Art&Culture, Community, Design


Illustrated advice to keep pups—and humans—on good behaviour all year long.



Puppy school is all well and good, but Lithuanian graphic designer Diana Molyté thinks education starts with the human. In 12 postcards, she offers a year’s worth of useful advice and clever dog-rearing tricks, each charmingly illustrated using various textures in collage-like form.

Molyté’s family run a Rhodesian ridgeback kennel and her chats with soon-to-be puppy owners revealed a common misconception: that purebreds inherently come with an expected shopping list of traits (Labradors are friendly, poodles are smart, etc.). This got her thinking about training for people rather than pups. “For all the best character qualities to shine, every dog (purebred or not) should get a lot of care, attention and be properly socialised,” she says.

Painting each scenario from a hound’s-eye-view, Molyté explains how our own behaviours might skew our dogs’ assumptions, and how to avoid some classic miscommunication. “Dogs are very perceptive: over time they learn to anticipate our actions. But we humans are confusing creatures, acting differently depending on various circumstances,” she says.

In each of her lessons, the key is consistency – whether you’re teaching your dog its new name or how to keep it together when you get home. “I love when people recognise themselves and their pups in these illustrations,” she says. “They flip a postcard, smile and say, ‘I wish we knew that when we brought Max/Bella/Luna home.’ Then they start sharing their own funny stories.”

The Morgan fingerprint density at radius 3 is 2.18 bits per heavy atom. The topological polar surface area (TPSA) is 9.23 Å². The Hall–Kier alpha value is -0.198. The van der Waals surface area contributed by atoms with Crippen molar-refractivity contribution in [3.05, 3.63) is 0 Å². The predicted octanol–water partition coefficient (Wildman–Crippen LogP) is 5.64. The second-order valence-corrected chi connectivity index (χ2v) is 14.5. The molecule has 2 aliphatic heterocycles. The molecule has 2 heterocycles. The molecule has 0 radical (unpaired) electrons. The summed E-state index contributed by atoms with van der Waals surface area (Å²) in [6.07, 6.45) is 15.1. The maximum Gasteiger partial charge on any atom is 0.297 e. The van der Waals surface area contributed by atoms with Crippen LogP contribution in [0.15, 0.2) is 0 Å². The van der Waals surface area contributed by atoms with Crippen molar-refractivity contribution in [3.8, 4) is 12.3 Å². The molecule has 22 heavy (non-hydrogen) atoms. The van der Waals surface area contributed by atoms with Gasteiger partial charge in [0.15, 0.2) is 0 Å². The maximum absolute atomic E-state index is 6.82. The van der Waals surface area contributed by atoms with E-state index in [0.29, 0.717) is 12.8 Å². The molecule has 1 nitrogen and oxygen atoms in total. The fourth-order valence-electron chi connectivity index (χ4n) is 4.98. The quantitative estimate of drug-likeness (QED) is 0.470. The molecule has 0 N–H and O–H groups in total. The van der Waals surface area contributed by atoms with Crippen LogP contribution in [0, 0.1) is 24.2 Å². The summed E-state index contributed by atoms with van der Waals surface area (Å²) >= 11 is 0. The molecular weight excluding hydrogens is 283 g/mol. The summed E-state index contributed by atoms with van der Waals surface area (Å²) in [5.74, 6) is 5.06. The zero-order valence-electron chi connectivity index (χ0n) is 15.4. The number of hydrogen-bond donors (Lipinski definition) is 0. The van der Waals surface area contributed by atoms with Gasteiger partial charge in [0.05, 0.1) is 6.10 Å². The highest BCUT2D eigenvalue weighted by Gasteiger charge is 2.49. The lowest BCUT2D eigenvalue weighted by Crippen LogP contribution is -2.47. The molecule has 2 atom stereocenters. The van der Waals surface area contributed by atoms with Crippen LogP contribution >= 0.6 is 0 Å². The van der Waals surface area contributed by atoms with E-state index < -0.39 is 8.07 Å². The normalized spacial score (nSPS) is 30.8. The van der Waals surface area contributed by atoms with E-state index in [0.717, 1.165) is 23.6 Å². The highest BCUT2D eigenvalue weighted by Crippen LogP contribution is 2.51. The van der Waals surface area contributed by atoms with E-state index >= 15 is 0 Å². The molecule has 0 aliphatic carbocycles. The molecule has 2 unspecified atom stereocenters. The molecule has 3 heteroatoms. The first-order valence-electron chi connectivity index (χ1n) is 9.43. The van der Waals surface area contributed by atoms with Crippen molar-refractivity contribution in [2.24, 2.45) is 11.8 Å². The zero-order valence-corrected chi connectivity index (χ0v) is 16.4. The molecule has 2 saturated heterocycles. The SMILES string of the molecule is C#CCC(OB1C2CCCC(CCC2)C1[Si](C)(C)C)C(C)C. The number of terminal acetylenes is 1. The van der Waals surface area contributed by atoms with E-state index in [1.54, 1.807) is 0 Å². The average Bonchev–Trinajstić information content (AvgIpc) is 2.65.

All artwork courtesy of Diana Molyté



A heartfelt thank you to all the photographers, artists, illustrators, and writers who trusted us, dived in, and brought us delight, grace, excitement, courage, wilderness, and wonder over the last five years. Their work not only reflects the bonds we share with our animal companions, it also celebrates their spirit.

None of this would be possible without our four-legged counterparts who sprinkle magic dust time and time again, and our readers, who embraced this kooky idea, rallied around us, and made this world theirs too. With friends like these, who needs nine lives?


He may not have a statue in Central Park devoted to him like Balto does, but Togo was the unsung hero husky of the 1925 serum run to Nome, Alaska. Togo, a film starring Willem Dafoe, is here to tell his story. While Balto and his team ran the final leg of the run transporting diphtheria antitoxin to Nome, Togo led his team through the longest and most hazardous leg of the journey, covering 264 miles (Balto ran 55). He navigated his fellow sled dogs and their musher Leonhard Seppala (played by Dafoe) through white-out storms, over a mountain and across the perilous exposed ice of Norton Sound. You can watch Togo on Disney+.


Directed by Tilda Swinton and starring her four handsome springer spaniels romping and playing fetch in sea, fields and lakes. Set to the aria “Rompo i lacci” from Handel’s Opera Flavio, performed by countertenor Anthony Roth Costanzo.

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